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Extending the National Health Service (NHS) Breast Screening Age Range (AgeX)

This study is enrolling participants by invitation only.
Sponsor:
Collaborators:
Department of Health UK via Public Health England
Cancer Research UK via quinquennial core support
Medical Research Council via core support
Information provided by (Responsible Party):
University of Oxford
ClinicalTrials.gov Identifier:
NCT01081288
First received: March 3, 2010
Last updated: November 29, 2016
Last verified: November 2016

March 3, 2010
November 29, 2016
June 2009
December 2026   (final data collection date for primary outcome measure)
Breast cancer mortality [ Time Frame: 17 years ] [ Designated as safety issue: No ]
Mortality from breast cancer by age 60 for women invited to have an additional early screen (before age 50) versus those not invited, and by age 80 for women invited to have an additional late screen (after age 70) versus those not invited [ Time Frame: 13 years ] [ Designated as safety issue: No ]
Complete list of historical versions of study NCT01081288 on ClinicalTrials.gov Archive Site
  • Breast cancer incidence, up to the same date that the primary outcome (breast cancer mortality) is reported [ Time Frame: 17 years ] [ Designated as safety issue: No ]
  • Hospital admissions for mastectomy and lumpectomy, up to the same date that the primary outcome (breast cancer mortality) is reported [ Time Frame: 17 years ] [ Designated as safety issue: No ]
  • All-cause mortality, up to the same date that the primary outcome (breast cancer mortality) is reported [ Time Frame: 17 years ] [ Designated as safety issue: No ]
Breast cancer registrations in the screened and unscreened groups [ Time Frame: 13 years ] [ Designated as safety issue: No ]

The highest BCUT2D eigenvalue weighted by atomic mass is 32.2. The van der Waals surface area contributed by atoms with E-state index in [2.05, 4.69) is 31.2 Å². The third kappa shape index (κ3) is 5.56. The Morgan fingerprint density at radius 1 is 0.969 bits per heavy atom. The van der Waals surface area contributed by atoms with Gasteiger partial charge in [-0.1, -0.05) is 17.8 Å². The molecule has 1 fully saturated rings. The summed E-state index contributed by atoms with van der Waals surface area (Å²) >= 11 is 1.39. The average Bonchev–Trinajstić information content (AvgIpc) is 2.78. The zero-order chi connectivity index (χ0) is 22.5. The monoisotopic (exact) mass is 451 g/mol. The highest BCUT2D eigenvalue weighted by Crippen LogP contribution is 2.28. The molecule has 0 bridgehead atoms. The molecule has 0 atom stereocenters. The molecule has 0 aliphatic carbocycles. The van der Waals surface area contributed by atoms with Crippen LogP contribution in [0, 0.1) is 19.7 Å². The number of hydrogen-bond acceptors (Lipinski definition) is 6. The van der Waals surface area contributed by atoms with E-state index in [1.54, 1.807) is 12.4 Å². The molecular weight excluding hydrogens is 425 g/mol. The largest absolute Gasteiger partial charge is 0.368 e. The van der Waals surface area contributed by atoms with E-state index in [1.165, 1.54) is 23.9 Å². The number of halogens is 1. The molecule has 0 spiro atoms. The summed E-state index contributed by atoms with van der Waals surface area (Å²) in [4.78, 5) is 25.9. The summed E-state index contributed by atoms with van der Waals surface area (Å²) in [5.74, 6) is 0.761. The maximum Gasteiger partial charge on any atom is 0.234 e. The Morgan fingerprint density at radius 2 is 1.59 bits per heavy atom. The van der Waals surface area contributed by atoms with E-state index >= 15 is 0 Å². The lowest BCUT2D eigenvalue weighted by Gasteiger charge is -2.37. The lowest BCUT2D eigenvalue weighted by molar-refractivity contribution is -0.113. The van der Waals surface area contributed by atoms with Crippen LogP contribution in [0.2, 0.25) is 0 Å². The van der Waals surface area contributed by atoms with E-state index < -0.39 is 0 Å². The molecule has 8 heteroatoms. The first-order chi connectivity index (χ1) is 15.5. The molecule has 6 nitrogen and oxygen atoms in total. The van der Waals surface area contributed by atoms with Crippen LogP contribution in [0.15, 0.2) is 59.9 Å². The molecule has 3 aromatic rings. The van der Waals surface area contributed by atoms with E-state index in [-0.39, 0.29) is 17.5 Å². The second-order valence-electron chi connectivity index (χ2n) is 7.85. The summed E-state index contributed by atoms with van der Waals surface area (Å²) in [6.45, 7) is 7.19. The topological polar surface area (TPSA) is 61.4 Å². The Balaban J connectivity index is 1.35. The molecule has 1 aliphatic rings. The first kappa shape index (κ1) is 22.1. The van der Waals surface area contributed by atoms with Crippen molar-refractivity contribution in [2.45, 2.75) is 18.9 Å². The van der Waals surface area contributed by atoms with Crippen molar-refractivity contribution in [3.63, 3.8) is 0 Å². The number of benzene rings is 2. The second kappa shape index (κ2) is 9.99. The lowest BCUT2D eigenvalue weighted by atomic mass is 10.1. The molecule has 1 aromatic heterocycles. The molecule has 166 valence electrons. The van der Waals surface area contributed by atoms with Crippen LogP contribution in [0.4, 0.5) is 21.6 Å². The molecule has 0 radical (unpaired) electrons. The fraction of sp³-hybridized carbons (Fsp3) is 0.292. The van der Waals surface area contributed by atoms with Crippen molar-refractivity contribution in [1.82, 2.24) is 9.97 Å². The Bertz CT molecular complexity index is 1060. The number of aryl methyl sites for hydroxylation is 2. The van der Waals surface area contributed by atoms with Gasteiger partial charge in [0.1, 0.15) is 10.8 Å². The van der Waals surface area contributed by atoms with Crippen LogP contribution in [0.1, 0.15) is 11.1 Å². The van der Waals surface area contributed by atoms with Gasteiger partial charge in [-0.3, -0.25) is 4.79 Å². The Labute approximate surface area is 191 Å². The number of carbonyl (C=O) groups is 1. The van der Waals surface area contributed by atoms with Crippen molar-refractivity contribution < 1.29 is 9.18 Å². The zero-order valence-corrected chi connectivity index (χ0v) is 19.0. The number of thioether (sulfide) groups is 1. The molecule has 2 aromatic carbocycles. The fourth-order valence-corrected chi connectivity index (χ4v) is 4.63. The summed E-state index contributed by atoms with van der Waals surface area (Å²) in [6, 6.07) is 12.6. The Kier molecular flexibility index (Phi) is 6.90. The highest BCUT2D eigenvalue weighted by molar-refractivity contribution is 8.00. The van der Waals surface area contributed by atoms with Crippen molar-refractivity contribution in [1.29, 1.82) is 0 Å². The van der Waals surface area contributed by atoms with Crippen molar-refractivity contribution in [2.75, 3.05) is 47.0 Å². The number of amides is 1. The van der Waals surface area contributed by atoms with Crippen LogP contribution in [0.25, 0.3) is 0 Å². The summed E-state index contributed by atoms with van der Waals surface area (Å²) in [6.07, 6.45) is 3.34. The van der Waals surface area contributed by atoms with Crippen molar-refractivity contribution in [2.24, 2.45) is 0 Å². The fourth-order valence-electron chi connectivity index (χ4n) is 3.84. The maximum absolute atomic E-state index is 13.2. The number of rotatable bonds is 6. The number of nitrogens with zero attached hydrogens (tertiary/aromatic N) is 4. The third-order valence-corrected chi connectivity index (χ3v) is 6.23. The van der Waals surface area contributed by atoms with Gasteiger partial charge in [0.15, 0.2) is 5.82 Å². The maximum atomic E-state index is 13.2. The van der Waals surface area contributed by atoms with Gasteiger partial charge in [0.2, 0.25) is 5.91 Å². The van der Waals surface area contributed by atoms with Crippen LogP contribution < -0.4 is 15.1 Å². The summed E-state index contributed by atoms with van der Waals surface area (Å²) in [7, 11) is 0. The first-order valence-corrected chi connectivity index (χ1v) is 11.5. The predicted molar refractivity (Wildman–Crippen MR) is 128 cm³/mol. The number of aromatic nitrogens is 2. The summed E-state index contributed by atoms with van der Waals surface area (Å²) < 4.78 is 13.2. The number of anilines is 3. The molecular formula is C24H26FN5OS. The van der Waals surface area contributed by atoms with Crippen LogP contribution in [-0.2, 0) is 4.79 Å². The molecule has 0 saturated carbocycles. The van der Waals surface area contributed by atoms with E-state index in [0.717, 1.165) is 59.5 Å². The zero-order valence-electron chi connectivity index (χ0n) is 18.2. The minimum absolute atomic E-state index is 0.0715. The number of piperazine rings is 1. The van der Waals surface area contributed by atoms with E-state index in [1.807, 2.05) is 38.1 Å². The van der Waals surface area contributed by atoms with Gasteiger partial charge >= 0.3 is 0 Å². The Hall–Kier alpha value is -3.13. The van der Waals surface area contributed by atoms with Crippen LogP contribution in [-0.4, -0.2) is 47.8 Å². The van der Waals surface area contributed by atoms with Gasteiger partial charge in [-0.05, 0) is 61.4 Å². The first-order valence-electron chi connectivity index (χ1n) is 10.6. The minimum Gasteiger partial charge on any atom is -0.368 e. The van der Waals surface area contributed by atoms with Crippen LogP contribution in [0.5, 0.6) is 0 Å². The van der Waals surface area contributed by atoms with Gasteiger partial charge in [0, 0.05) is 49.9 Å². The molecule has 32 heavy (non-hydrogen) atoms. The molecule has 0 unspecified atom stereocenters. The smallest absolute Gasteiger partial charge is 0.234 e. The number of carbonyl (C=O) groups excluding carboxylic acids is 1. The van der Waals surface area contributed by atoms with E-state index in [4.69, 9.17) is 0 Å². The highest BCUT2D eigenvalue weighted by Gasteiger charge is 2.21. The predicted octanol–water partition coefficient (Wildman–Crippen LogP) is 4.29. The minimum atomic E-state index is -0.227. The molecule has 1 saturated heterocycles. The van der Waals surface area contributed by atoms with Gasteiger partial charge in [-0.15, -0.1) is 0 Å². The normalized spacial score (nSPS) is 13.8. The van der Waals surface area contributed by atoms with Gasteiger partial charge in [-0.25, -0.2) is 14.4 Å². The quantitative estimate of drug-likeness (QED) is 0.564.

Not Provided
Not Provided
 
Extending the National Health Service (NHS) Breast Screening Age Range
Nationwide Cluster-randomised Trial of Extending the NHS Breast Screening Age Range in England
Nationwide cluster-randomised trial of extending the NHS breast screening age range in England

In 1988, the national Breast Screening Programme (BSP) began offering women aged 50-64 years triennial mammographic screening and full national coverage was achieved by the mid-1990s.

In 2003, the age range for triennial screening was extended from 50-64 to 50-70 years; proposals from committees in the Department of Health to randomise this age extension and thereby to obtain reliable information on both the risks and benefits of additional screening at ages 65-70 were not adopted.

Currently, 80 breast screening units cover all of England, each responsible for a defined area, and each year they invite about 2.8 million women aged 50-70, with 2.0 million accepting. The BSP sets standards for the screening units and monitors performance through its national quality assurance network.

In 2007, the Prime Minister announced plans for eventual extension to the range 47-73 years. This offered another opportunity to obtain reliable evidence about the effects of extending the age range of triennial screening. Hence, a trial of this age extension has begun, in which only half are offered extra screening, with the effects monitored through routinely collected NHS statistics.

Following a 2009-10 pilot study of the acceptability of cluster-randomisation of additional screening at ages 47-49 and 71-73 in 5 breast screening units, the AgeX trial extended recruitment to about five-sixths of the breast screening clinics in England, and this cluster-randomisation continues.